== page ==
Ambulatory EHR implementation project management components

By Jodi Holman

Applying traditional project management methodologies to an ambulatory EHR implementation often yields unexpected and often unpleasant results. Why? Lessons learned in Project Management Professional (PMP) certification can't account for the unique, inherent elements that exist in an ambulatory EHR implementation environment.

"The EHR team must know how the practice works and take on the cumbersome task of setting expectations at every juncture of the implementation process," says Lisa Valenti, Program Manager, Corporate IT at Continuum Health Partners, a non-profit hospital system in New York City and a Concordant client. "It's a daunting task. Each project becomes a microscope into the inner workings of the healthcare environment as these projects tend to span organizations. When governance is not clearly defined, it makes an already difficult project that much harder."

Ambulatory EHR Implementation Project Management Components

The following four key components -- typically taking different forms in an ambulatory EHR implementation -- should be well structured prior to implementation.

Project Governance

Project governance in an ambulatory EHR implementation is usually comprised of a hospital's -- or many hospitals' -- senior management along with physician organization(s)' and affiliated practice(s)' leadership. It resembles more of a community than a typical internal governance structure.  It is important to address who has authority when questions arise regarding balancing standards versus addressing individual practice personalization.  Organizations need to understand how they are to control costs and make such decisions.

Successful structures typically incorporate all aspects of EHR implementation: clinical, technical subgroups, and an overall governing board representing stakeholder leadership. Clearly defining the mission of each group, roles, responsibilities, decision-making authority, and rules of engagement is critical. Without clear expectations and stringent guidelines in place before the implementation starts, misalignment occurs accompanied by delays, additional costs, and few implemented providers. Some organizations set boundaries, defining what each implementation will entail for services, costs, and timeframes. If a practice or group wishes to do something differently, they pay for it.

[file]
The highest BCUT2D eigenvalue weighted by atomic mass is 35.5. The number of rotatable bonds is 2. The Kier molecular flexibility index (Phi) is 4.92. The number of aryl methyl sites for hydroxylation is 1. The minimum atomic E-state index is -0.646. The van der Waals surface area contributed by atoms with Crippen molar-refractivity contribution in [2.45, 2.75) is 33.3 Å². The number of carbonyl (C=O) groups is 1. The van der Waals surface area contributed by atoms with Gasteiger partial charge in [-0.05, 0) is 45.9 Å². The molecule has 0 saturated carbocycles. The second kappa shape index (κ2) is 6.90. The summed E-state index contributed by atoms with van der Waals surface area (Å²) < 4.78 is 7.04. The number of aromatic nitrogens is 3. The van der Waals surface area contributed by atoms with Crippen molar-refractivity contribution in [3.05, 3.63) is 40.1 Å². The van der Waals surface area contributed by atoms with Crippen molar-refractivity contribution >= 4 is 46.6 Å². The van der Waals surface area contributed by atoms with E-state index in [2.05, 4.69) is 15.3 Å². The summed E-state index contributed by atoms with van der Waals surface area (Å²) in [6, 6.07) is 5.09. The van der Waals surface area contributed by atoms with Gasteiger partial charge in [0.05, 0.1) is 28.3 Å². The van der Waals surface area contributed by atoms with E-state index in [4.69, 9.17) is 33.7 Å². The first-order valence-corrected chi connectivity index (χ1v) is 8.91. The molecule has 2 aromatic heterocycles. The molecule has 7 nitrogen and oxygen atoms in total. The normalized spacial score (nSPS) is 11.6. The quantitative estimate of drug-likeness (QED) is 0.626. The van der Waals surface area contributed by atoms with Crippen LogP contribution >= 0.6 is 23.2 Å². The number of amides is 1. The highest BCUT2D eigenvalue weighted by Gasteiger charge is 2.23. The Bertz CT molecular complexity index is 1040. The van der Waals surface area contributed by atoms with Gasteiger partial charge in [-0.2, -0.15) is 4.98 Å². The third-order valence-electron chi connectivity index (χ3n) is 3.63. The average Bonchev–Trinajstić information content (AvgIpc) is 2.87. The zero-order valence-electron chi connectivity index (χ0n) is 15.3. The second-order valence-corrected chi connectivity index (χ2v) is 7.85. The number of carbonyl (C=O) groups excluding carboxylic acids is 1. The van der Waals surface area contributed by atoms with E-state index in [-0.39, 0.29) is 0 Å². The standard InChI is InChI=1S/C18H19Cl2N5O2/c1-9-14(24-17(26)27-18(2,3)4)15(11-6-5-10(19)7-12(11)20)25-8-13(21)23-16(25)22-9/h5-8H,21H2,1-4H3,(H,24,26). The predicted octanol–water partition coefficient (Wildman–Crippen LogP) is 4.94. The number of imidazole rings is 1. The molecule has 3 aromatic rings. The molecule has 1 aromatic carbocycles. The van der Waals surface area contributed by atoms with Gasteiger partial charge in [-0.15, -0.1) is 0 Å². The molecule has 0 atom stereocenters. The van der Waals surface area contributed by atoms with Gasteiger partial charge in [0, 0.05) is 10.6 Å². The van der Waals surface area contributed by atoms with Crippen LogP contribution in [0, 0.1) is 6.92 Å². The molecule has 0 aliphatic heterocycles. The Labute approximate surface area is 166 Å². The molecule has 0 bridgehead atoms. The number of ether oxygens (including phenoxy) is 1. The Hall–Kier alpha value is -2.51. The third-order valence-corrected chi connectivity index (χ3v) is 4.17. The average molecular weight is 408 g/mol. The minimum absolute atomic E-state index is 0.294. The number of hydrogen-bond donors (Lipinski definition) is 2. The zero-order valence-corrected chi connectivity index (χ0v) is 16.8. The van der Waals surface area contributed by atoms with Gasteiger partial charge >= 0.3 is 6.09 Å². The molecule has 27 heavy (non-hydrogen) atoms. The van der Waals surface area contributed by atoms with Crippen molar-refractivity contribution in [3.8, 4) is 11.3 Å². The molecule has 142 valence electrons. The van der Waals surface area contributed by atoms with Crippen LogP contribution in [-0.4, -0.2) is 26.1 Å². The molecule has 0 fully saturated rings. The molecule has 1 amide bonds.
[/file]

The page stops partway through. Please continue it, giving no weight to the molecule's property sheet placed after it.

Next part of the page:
Project Management

The importance of scope and assumptions are magnified in an EHR implementation. You need to consider the enterprise and each individual practice.  You may have a standard lab interface coming from each hospital but also have a practice in need of a local lab. Do you allow for both? Are these bi-directional? How do you reconcile the lab compendiums? Does this interface require changes or a new Master Patient Index and lab strategy?  Scope and assumptions are complex and can alter timing, costs, and the success of your EHR program. As painful as it is, allot the time up front to carefully consider these decisions.

A solid EHR communication plan identifies stakeholders, communication frequency, and areas to be updated or escalated. Decision-making should be clearly identified. Governance should support communication and be an active participant. Venues of communication are critical. Sending emails to practices not yet implemented may not be practical. Instead, evening "town meetings" at the practice location may be a better source of critical communications.

Clinical and Technical Standards

Another aspect of EHR management that differs from typical project management: when do you create standards or personalize at the practice level? The need for personalization is much higher than most projects. How do you accommodate this task in planning? Clinical standards like critical data capture required for quality reporting may be entered on two separate screens by two practices, the coding behind them being the same. Do you need to have the same exact data capture screens? Inconsistent technical standards cause a support nightmare. Have you ensured software versions, configurations, and network set-ups are all consistent, yet take into consideration practice-specific needs?

Financial Management

Variables in cost management, the change management process, and senior-level approvals regarding finance decisions are critical elements that can cause concern during the EHR project lifecyele.  Project managers are tasked with the burden of presenting budgeting scenarios to senior management.

We recommend that you perform a validation assessment to understand where your organization's implementation project stands. This ensures all areas and sub-categories of the ambulatory EHR implementation components are considered.

Core education from PMP certification, coupled with the "multi-dimensional thinking" necessary for ambulatory EHR implementation, helps project managers embrace this seemingly insurmountable task with greater ease. It enables project managers to fully consider the needs of the enterprise and practice levels, and have a stronger understanding of proper staffing and resource formulas. It ensures a strong communication network between teams and most importantly, solid project governance to address the myriad concerns and obstacles threatening to derail an implementation project.

Jodi Holman is Practice Lead, Program Management at Concordant, which provides healthcare IT consulting services, specializing in ambulatory EHR adoption and implementation.

Copyright © 2010 IDG Communications, Inc.

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